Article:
31 Facts About Ambrose Bierce


Ambrose Gwinnett Bierce was an American short story writer, journalist, poet, and American Civil War veteran.

FactSnippet No. 982,041

Prolific and versatile writer, Ambrose Bierce was regarded as one of the most influential journalists in the United States, and as a pioneering writer of realist fiction.

FactSnippet No. 982,042

In recent decades Ambrose Bierce has gained wider respect as a fabulist and for his poetry.

FactSnippet No. 982,043

In 1913, Ambrose Bierce told reporters that he was travelling to Mexico to gain first-hand experience of the Mexican Revolution.

FactSnippet No. 982,044

Ambrose Bierce was of entirely English ancestry: all of his forebears came to North America between 1620 and 1640 as part of the Great Puritan Migration.

FactSnippet No. 982,045

Ambrose Bierce often wrote critically of both "Puritan values" and people who "made a fuss" about genealogy.

FactSnippet No. 982,046

Ambrose Bierce's parents were a poor but literary couple who instilled in him a deep love for books and writing.

FactSnippet No. 982,047

Ambrose Bierce grew up in Kosciusko County, Indiana, attending high school at the county seat, Warsaw.

FactSnippet No. 982,048

Ambrose Bierce left home at 15 to become a printer's devil at a small abolitionist newspaper, the Northern Indianan.

FactSnippet No. 982,049

Ambrose Bierce briefly attended the Kentucky Military Institute until it burned down.

FactSnippet No. 982,050

Ambrose Bierce participated in the operations in Western Virginia, was present at the Battle of Philippi and received newspaper attention for his daring rescue, under fire, of a gravely wounded comrade at the Battle of Rich Mountain.

FactSnippet No. 982,051

Ambrose Bierce fought at the Battle of Shiloh, a terrifying experience that became a source for several short stories and the memoir "What I Saw of Shiloh".

FactSnippet No. 982,052

In June 1864, Ambrose Bierce sustained a traumatic brain injury at the Battle of Kennesaw Mountain and spent the rest of the summer on furlough, returning to active duty in September.

FactSnippet No. 982,053

Ambrose Bierce separated from his wife in 1888, after discovering compromising letters to her from an admirer.

FactSnippet No. 982,054

Ambrose Bierce was an avowed agnostic and strongly rejected the divinity of Christ.

FactSnippet No. 982,055

Ambrose Bierce had lifelong asthma, as well as complications from his war wounds, most notably episodes of fainting and irritability assignable to the traumatic brain injury experienced at Kennesaw Mountain.

FactSnippet No. 982,056

In San Francisco, Ambrose Bierce was awarded the rank of brevet major before resigning from the Army.

FactSnippet No. 982,057

Ambrose Bierce remained in San Francisco for many years, eventually becoming famous as a contributor or editor of newspapers and periodicals, including The San Francisco News Letter, The Argonaut, the Overland Monthly, The Californian and The Wasp.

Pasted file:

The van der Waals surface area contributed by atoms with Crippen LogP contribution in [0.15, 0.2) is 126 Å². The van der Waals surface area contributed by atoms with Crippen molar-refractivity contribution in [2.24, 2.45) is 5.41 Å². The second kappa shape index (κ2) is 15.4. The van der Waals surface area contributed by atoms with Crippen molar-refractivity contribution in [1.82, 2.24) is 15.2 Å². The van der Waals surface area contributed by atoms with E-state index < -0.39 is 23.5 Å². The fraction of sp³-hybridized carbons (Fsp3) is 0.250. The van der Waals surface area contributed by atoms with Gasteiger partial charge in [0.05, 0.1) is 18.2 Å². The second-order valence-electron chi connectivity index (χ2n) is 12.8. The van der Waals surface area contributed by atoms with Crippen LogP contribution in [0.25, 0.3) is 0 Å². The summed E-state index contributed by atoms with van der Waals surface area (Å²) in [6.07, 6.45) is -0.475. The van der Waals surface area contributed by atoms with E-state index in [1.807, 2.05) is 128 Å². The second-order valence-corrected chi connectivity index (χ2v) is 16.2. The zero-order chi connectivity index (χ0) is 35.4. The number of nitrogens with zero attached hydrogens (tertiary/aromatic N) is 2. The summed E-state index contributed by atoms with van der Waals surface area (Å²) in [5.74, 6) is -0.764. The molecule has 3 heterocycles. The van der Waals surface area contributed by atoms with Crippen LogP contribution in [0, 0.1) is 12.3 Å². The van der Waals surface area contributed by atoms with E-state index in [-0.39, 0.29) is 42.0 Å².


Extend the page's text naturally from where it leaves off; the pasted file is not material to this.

FactSnippet No. 982,058

Ambrose Bierce lived and wrote in England from 1872 to 1875, contributing to Fun magazine.

FactSnippet No. 982,059

One of the most notable of these incidents occurred following the assassination of President William McKinley, when Hearst's opponents turned a poem Ambrose Bierce had written about the assassination of Governor William Goebel of Kentucky in 1900 into a cause celebre.

FactSnippet No. 982,060

Ambrose Bierce meant his poem to express a national mood of dismay and fear, but after McKinley was shot in 1901, it seemed to foreshadow the crime:.

FactSnippet No. 982,061

Ambrose Bierce has been criticized by his contemporaries and later scholars for deliberately pursuing improbability and for his penchant toward "trick endings".

FactSnippet No. 982,062

Skeptic Joe Nickell noted that the letter had not been found, and concluded that Ambrose Bierce deliberately concealed his true whereabouts when he finally went to a selected location in the Grand Canyon and committed suicide.

FactSnippet No. 982,063

Oral tradition in Sierra Mojada, Coahuila, documented by a priest, James Lienert, states that Ambrose Bierce was executed by firing squad in the town cemetery there.

FactSnippet No. 982,064

Ambrose Bierce has been fictionalized in more than 50 novels, short stories, movies, television shows, stage plays, and comic books.

FactSnippet No. 982,065

Ambrose Bierce has been portrayed by such well-known authors as Ray Bradbury, Jack Finney, Carlos Fuentes, Winston Groom, Robert Heinlein, and Don Swaim.

FactSnippet No. 982,066

Some works featuring a fictional Ambrose Bierce have received favorable reviews, generated international sales, or earned major awards.

FactSnippet No. 982,067

Ambrose Bierce was a major character in a series of mystery books written by Oakley Hall and published between 1998 and 2006.

FactSnippet No. 982,068

Ambrose Bierce has painful faults of vulgarity and cheapness of imagination.

FactSnippet No. 982,069

Ambrose Bierce reappears in the future on Mount Shasta in Robert Heinlein's novella, "Lost Legacy".

FactSnippet No. 982,070

Ambrose Bierce wrote 249 short stories, 846 fables, and more than 300 humorous Little Johnny stories.

FactSnippet No. 982,071